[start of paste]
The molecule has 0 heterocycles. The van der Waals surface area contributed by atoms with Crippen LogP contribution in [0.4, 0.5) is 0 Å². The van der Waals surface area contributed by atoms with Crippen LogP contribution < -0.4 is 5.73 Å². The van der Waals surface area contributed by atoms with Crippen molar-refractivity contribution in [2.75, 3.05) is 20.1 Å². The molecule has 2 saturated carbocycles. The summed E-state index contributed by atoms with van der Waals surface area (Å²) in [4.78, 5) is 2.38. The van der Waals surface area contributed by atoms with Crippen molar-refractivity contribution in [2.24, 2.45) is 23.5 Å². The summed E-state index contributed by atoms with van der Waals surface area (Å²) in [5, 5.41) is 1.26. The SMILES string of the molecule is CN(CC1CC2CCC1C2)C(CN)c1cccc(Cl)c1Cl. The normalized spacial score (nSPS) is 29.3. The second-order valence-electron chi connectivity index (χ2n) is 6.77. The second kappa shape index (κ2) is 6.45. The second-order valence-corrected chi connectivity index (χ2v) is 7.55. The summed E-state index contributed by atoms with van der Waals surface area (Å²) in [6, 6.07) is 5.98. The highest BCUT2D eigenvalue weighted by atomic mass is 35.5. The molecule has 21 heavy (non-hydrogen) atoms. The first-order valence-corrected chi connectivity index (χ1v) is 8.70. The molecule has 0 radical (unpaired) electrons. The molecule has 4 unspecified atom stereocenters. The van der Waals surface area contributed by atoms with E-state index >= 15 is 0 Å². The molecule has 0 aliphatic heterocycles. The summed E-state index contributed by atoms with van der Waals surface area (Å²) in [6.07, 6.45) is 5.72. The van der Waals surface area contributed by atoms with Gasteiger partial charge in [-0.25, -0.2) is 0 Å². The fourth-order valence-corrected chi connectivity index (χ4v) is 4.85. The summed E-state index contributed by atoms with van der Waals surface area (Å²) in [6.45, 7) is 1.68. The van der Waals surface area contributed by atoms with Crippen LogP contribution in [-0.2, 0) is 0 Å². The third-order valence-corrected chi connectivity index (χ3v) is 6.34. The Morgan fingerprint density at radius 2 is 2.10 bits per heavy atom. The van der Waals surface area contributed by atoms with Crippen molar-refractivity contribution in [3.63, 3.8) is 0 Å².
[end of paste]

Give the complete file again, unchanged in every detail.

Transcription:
The molecule has 0 heterocycles. The van der Waals surface area contributed by atoms with Crippen LogP contribution in [0.4, 0.5) is 0 Å². The van der Waals surface area contributed by atoms with Crippen LogP contribution < -0.4 is 5.73 Å². The van der Waals surface area contributed by atoms with Crippen molar-refractivity contribution in [2.75, 3.05) is 20.1 Å². The molecule has 2 saturated carbocycles. The summed E-state index contributed by atoms with van der Waals surface area (Å²) in [4.78, 5) is 2.38. The van der Waals surface area contributed by atoms with Crippen molar-refractivity contribution in [2.24, 2.45) is 23.5 Å². The summed E-state index contributed by atoms with van der Waals surface area (Å²) in [5, 5.41) is 1.26. The SMILES string of the molecule is CN(CC1CC2CCC1C2)C(CN)c1cccc(Cl)c1Cl. The normalized spacial score (nSPS) is 29.3. The second-order valence-electron chi connectivity index (χ2n) is 6.77. The second kappa shape index (κ2) is 6.45. The second-order valence-corrected chi connectivity index (χ2v) is 7.55. The summed E-state index contributed by atoms with van der Waals surface area (Å²) in [6, 6.07) is 5.98. The highest BCUT2D eigenvalue weighted by atomic mass is 35.5. The molecule has 21 heavy (non-hydrogen) atoms. The first-order valence-corrected chi connectivity index (χ1v) is 8.70. The molecule has 0 radical (unpaired) electrons. The molecule has 4 unspecified atom stereocenters. The van der Waals surface area contributed by atoms with E-state index >= 15 is 0 Å². The molecule has 0 aliphatic heterocycles. The summed E-state index contributed by atoms with van der Waals surface area (Å²) in [6.07, 6.45) is 5.72. The van der Waals surface area contributed by atoms with Gasteiger partial charge in [-0.25, -0.2) is 0 Å². The fourth-order valence-corrected chi connectivity index (χ4v) is 4.85. The summed E-state index contributed by atoms with van der Waals surface area (Å²) in [6.45, 7) is 1.68. The van der Waals surface area contributed by atoms with Crippen LogP contribution in [-0.2, 0) is 0 Å². The third-order valence-corrected chi connectivity index (χ3v) is 6.34. The Morgan fingerprint density at radius 2 is 2.10 bits per heavy atom. The van der Waals surface area contributed by atoms with Crippen molar-refractivity contribution in [3.63, 3.8) is 0 Å².